Pierre Trudeau famously reminded Canadians that there is a difference between a crime and a sin; now, some 40 years after his infamous Omnibus bill, the distinction has never been less clear. Despite their noble purpose of attempting to eliminate discrimination, human rights tribunals have proven to be a remedy that is worse than the problem they were created to solve. By using government power to intervene in personal disputes, these tribunals have dangerously mixed the public and private spheres – a combination that is incompatible with liberty. They have become a kind of post-Christian Holy Office, presiding over hearings about offences in which society has no direct interest.

These tribunals adjudicate in cases where human rights have been violated without a crime being committed. This in itself is a rather strange idea: if there is harm that does not reach the threshold of crime, what kind of harm is it?

Surprisingly, in a human rights commission hearing, there is no discovery process, nor any strict rules of evidence; indeed, there is no real need to establish the facts of the case. Since the complaint itself is taken to prove that there has, indeed, been a violation of human rights, there is, in effect, a procedural assumption of guilt, not of innocence. Moreover, no effort is made to disprove or contradict offensive statements that prompt human rights complaints (which would be essential in a case of calumny or slander). The position of these tribunals is that if offence has been taken, human rights have been violated.

Offence, then, is tantamount to proof of discrimination. Thus, a human rights tribunal cannot punish crime, because the harm is not physical, nor even psychological, in any demonstrable sense. In a human rights case, self-esteem and not psyche is at issue. In other words, the defendant of a human rights complaint is being accused of moral harm, or what another age would have called a sin.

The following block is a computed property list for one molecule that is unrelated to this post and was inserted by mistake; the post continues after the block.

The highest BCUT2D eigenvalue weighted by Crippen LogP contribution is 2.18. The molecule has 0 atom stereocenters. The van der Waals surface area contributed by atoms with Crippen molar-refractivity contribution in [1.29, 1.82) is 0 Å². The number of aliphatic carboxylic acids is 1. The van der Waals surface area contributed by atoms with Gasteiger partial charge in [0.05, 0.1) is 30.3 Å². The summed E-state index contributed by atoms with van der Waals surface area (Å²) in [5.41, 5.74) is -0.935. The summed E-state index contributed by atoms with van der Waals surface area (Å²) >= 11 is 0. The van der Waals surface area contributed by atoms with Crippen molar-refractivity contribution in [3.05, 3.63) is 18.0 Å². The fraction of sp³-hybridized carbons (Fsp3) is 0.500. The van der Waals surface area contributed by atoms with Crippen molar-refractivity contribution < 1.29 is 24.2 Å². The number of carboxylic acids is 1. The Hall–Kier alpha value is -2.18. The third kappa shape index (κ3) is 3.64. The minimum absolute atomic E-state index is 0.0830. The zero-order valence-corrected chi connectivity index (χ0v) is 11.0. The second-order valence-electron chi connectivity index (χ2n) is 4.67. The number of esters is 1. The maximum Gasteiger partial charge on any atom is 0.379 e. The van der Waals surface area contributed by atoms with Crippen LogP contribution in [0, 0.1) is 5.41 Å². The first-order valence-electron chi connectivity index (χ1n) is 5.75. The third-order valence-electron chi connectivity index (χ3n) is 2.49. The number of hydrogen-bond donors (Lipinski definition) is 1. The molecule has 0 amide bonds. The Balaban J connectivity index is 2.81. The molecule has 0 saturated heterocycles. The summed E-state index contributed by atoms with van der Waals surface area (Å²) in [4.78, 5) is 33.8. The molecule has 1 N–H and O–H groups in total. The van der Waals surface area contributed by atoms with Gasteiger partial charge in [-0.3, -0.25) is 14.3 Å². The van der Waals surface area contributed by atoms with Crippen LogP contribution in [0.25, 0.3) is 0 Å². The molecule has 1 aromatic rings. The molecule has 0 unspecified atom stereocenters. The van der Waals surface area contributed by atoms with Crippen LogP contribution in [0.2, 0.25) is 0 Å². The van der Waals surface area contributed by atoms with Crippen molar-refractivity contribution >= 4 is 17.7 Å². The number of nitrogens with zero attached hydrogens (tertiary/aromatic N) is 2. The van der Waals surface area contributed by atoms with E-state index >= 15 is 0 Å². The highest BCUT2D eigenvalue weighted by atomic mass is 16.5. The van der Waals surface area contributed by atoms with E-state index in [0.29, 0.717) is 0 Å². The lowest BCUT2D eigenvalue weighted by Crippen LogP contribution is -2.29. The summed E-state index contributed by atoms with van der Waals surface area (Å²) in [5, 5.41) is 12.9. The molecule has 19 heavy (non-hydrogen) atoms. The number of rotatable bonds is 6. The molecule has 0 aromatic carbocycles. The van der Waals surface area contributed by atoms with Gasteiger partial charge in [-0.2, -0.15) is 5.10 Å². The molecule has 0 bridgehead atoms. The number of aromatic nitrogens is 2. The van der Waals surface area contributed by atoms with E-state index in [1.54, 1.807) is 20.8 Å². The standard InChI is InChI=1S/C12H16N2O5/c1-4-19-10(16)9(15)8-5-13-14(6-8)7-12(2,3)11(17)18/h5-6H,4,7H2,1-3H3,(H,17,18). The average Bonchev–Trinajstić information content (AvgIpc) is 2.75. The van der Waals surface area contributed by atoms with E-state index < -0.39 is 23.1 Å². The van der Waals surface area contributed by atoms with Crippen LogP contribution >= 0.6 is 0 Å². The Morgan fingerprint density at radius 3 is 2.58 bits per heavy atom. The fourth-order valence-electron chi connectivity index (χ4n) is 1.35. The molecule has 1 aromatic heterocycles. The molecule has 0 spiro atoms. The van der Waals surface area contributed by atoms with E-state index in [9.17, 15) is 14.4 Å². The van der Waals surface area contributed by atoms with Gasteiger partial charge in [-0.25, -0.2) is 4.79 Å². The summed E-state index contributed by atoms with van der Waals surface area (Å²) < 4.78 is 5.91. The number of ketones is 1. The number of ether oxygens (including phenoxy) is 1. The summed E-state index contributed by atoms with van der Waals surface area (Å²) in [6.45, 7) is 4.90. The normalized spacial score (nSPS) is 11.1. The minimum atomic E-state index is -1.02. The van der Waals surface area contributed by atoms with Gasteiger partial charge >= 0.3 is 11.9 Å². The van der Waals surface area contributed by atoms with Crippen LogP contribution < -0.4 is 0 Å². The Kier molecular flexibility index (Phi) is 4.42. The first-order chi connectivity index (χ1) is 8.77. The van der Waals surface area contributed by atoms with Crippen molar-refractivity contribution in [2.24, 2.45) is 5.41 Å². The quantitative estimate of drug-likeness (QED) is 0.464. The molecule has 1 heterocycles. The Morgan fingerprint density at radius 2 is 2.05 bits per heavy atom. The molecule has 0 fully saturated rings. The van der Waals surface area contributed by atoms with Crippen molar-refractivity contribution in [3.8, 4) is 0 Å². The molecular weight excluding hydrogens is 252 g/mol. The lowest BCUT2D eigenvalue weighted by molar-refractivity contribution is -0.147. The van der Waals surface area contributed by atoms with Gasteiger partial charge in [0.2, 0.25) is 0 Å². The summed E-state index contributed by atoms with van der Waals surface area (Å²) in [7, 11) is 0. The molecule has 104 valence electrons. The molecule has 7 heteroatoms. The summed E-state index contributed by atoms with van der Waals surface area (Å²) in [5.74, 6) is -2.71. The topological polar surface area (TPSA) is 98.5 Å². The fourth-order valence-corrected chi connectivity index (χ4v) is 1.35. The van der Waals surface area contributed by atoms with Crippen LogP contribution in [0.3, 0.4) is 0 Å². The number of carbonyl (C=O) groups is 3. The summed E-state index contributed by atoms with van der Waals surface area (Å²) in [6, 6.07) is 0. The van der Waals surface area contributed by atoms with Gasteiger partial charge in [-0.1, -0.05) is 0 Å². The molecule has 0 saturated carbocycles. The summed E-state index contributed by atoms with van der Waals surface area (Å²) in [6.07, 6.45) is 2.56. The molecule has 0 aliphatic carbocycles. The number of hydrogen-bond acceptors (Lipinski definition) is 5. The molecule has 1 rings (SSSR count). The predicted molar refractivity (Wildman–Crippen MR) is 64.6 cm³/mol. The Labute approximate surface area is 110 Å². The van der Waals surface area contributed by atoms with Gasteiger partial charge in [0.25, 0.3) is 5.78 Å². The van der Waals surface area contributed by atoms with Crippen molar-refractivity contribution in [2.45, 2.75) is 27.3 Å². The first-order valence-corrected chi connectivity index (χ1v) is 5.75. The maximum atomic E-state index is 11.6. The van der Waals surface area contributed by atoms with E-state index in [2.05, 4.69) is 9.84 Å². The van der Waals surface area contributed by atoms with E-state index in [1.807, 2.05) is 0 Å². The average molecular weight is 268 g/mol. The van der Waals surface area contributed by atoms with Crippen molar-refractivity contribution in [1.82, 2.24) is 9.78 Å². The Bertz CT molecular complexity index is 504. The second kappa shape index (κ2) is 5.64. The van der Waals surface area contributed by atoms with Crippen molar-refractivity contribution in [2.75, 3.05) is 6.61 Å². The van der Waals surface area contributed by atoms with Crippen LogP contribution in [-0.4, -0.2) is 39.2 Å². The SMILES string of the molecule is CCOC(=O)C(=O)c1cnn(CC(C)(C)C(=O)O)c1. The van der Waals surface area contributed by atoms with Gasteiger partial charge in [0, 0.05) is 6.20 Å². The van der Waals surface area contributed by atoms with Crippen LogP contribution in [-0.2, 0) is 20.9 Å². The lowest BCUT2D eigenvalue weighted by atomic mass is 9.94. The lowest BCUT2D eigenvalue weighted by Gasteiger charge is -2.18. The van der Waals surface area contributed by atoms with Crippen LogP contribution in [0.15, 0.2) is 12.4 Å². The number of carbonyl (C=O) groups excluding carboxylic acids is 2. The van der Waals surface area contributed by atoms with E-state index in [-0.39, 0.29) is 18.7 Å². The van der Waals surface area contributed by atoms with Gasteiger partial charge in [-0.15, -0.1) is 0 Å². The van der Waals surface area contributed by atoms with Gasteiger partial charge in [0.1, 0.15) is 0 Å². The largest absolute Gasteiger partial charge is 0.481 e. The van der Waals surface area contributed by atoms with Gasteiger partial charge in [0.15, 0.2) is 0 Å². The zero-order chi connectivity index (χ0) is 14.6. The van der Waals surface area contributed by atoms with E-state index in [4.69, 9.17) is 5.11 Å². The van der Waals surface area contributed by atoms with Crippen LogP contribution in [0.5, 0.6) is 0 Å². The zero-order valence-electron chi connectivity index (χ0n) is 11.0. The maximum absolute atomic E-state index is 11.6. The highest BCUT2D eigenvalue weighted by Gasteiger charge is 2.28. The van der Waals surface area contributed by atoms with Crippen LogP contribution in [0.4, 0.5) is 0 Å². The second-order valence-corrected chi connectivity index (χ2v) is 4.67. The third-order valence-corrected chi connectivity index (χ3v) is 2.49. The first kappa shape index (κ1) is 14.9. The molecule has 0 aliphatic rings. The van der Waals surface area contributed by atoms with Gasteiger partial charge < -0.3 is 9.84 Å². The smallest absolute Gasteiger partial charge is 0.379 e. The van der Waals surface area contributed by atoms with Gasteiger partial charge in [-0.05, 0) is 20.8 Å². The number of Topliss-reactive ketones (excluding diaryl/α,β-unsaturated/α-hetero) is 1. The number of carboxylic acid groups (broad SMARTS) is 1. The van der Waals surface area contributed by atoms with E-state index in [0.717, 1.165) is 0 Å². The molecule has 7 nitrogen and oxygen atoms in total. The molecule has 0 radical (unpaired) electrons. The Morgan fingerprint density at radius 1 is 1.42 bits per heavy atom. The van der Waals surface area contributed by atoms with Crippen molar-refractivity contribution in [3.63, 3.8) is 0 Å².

For many years, politically correct Canadian elites have worried the country is always only an election away from return to the bad ol’ days of Christian despotism. Secularists still intone about the dangers of evangelical Christianity, even as pastors and priests are being interrogated, silenced and fined. But now, medieval prohibitions are finding their place in modern Canada, precisely because the most repressive elements in our society clothe themselves in the most progressive language. In creating the means to stamp out all traces of an imagined repression, enlightened anti-religious activists have instituted their own inquisitorial process. If Canada descends into tyranny, it will not be because of Christian values, but for want of them.

By blurring the distinction between crime and sin, and by operating on a presumption of guilt, these extra-legal bodies have had a chilling effect on some of our most fundamental liberties, including the freedom of speech, freedom of the press, and especially, freedom of religion.

Human rights tribunals have seriously harmed the very rights they were created to protect.